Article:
Here’s How To Host A Zoom Conference In Your Apartment
How do you start a call? Which room should you present from? What's standard Zoom etiquette? Here's everything you need to know about hosting a video conference with Zoom.
Gone are the days of reporting to the office solely because you have a meeting. Now more than ever before, people are dialing in remotely from the comfort of their own homes — and thanks to Zoom, it's almost like the whole team is there together. So what, exactly, is this magical software, and how do you host a Zoom conference from your apartment or house?
First, a little history lesson: Zoom was founded in 2011 with the intention of creating a frictionless, easy-to-use, cloud-based video conferencing platform. In just several years, it's succeeded and then some. Now, it's the most popular remote conferencing service in the world, having reached the top during the Coronavirus pandemic. When people began to quarantine and socially distance, Zoom became an invaluable tool for maintaining relationships from afar.
It's not just meant for professional relationships, either. Yes, a huge variety of businesses use it to host both team meetings and one-on-one check-ins — but Zoom is a great tool to facilitate social interaction with your friends and family. You can catch up with each other or play games on a virtual Zoom party. Some people are even using Zoom to attend online yoga classes or stream concerts from their favorite artists.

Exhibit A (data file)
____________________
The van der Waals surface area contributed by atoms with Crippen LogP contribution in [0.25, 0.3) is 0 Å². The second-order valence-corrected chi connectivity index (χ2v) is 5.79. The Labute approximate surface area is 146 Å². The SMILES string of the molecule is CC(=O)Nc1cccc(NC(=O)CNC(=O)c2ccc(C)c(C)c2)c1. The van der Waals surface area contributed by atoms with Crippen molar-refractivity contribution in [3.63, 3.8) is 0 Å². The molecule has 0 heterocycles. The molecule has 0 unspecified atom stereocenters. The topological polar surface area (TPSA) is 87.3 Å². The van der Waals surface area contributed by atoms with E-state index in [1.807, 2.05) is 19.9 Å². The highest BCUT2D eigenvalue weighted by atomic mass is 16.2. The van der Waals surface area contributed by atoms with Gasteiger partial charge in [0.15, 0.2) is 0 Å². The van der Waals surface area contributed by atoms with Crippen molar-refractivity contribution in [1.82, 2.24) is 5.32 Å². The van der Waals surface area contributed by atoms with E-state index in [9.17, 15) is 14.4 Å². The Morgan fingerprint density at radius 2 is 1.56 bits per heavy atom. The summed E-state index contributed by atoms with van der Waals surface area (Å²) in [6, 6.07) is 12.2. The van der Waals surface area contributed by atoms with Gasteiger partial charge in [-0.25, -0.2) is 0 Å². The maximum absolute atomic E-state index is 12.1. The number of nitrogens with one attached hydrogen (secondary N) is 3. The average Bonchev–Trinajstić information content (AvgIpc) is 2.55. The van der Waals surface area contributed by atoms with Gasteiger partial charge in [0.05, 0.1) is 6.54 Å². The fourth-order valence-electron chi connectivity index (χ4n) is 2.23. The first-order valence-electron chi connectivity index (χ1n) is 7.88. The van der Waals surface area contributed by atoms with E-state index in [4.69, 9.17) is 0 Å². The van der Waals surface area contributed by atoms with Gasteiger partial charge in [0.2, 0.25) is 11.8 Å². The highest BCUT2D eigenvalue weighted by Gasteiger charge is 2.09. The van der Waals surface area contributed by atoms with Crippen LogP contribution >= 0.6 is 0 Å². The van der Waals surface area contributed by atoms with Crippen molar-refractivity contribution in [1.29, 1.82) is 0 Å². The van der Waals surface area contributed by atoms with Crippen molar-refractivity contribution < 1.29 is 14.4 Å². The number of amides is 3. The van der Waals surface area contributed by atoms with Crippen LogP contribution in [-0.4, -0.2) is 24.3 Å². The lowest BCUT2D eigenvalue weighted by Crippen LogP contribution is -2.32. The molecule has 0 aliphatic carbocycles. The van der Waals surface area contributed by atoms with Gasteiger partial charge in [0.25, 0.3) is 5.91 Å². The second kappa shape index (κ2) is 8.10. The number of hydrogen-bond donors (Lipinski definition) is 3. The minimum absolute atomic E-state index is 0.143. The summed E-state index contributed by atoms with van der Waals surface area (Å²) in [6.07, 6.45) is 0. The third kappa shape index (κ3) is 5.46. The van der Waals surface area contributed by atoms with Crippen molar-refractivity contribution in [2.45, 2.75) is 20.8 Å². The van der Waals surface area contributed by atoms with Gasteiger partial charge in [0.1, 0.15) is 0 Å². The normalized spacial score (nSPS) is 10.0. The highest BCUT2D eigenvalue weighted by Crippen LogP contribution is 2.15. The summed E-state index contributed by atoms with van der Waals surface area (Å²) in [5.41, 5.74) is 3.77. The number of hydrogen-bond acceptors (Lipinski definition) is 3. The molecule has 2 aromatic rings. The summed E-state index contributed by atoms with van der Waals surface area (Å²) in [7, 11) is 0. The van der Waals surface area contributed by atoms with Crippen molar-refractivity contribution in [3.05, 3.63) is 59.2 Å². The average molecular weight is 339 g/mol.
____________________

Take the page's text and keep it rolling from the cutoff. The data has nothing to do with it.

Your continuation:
Finally, the best news of all: There's a free version, and for most people, it more than meets their needs. The Basic plan offers unlimited HD one-on-one meetings, or you can host group meetings of up to 100 participants for 40 minutes or less. (Several cool features are included, and you can read more about those below.)
Higher-tier plans, which start at $15 a month per host, allow for 24-hour time limits, cloud recording with ample storage, and a ton of other useful features. The Enterprise plan, which is $19 a month per host and requires 100 hosts to start, is capable of conducting video calls with up to 1,000 people at a time. So, now that you know your options, it's time to get started with your video call.
How To Use Zoom
- First, if you're on a computer, you'll want to download the Zoom app from the website.
- You can also get extensions for specific web browsers or get the mobile app on your phone.
- Follow the download prompts until the software is installed.
Create an account:
- This section will ask for your e-mail address and your birthday, and will then send a verification e-mail to the provided account.
- Open the verification e-mail. When you click "Activate Account," it will bring you to a new page where you can type in your full name, choose a password, and invite some colleagues. That last step is optional.